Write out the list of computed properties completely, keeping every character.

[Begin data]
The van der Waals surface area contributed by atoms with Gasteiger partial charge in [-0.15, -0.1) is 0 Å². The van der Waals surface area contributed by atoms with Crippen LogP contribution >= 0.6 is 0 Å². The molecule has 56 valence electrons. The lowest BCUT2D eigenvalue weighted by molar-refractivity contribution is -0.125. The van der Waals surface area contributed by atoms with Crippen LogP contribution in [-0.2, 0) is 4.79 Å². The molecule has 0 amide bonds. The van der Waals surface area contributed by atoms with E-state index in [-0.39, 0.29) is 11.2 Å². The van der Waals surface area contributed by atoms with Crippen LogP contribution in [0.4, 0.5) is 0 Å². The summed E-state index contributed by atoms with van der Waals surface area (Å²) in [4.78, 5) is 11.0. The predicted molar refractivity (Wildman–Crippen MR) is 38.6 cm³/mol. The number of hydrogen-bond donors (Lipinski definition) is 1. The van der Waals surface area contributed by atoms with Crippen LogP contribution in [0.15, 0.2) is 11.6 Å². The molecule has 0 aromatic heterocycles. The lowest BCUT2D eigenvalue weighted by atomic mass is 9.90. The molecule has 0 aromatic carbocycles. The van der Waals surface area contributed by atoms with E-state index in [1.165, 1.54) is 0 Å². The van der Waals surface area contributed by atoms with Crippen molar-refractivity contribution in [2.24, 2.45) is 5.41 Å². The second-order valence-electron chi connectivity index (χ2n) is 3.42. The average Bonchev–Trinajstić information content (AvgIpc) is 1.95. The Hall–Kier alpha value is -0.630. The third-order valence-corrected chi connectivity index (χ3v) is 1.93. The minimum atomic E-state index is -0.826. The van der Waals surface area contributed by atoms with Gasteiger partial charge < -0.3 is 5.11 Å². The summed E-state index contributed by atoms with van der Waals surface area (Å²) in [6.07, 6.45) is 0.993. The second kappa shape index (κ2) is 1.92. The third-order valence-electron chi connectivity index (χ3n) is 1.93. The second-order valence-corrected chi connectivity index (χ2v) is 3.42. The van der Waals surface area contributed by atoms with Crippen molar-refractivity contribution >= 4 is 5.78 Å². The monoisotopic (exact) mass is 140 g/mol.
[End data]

The van der Waals surface area contributed by atoms with Gasteiger partial charge in [-0.15, -0.1) is 0 Å². The van der Waals surface area contributed by atoms with Crippen LogP contribution >= 0.6 is 0 Å². The molecule has 56 valence electrons. The lowest BCUT2D eigenvalue weighted by molar-refractivity contribution is -0.125. The van der Waals surface area contributed by atoms with Crippen LogP contribution in [-0.2, 0) is 4.79 Å². The molecule has 0 amide bonds. The van der Waals surface area contributed by atoms with E-state index in [-0.39, 0.29) is 11.2 Å². The van der Waals surface area contributed by atoms with Crippen LogP contribution in [0.4, 0.5) is 0 Å². The summed E-state index contributed by atoms with van der Waals surface area (Å²) in [4.78, 5) is 11.0. The predicted molar refractivity (Wildman–Crippen MR) is 38.6 cm³/mol. The number of hydrogen-bond donors (Lipinski definition) is 1. The van der Waals surface area contributed by atoms with Crippen LogP contribution in [0.15, 0.2) is 11.6 Å². The molecule has 0 aromatic heterocycles. The lowest BCUT2D eigenvalue weighted by atomic mass is 9.90. The molecule has 0 aromatic carbocycles. The van der Waals surface area contributed by atoms with E-state index in [1.165, 1.54) is 0 Å². The van der Waals surface area contributed by atoms with Crippen molar-refractivity contribution in [2.24, 2.45) is 5.41 Å². The second-order valence-electron chi connectivity index (χ2n) is 3.42. The average Bonchev–Trinajstić information content (AvgIpc) is 1.95. The Hall–Kier alpha value is -0.630. The third-order valence-corrected chi connectivity index (χ3v) is 1.93. The minimum atomic E-state index is -0.826. The van der Waals surface area contributed by atoms with Gasteiger partial charge < -0.3 is 5.11 Å². The summed E-state index contributed by atoms with van der Waals surface area (Å²) in [6.07, 6.45) is 0.993. The second kappa shape index (κ2) is 1.92. The third-order valence-electron chi connectivity index (χ3n) is 1.93. The second-order valence-corrected chi connectivity index (χ2v) is 3.42. The van der Waals surface area contributed by atoms with Crippen molar-refractivity contribution >= 4 is 5.78 Å². The monoisotopic (exact) mass is 140 g/mol.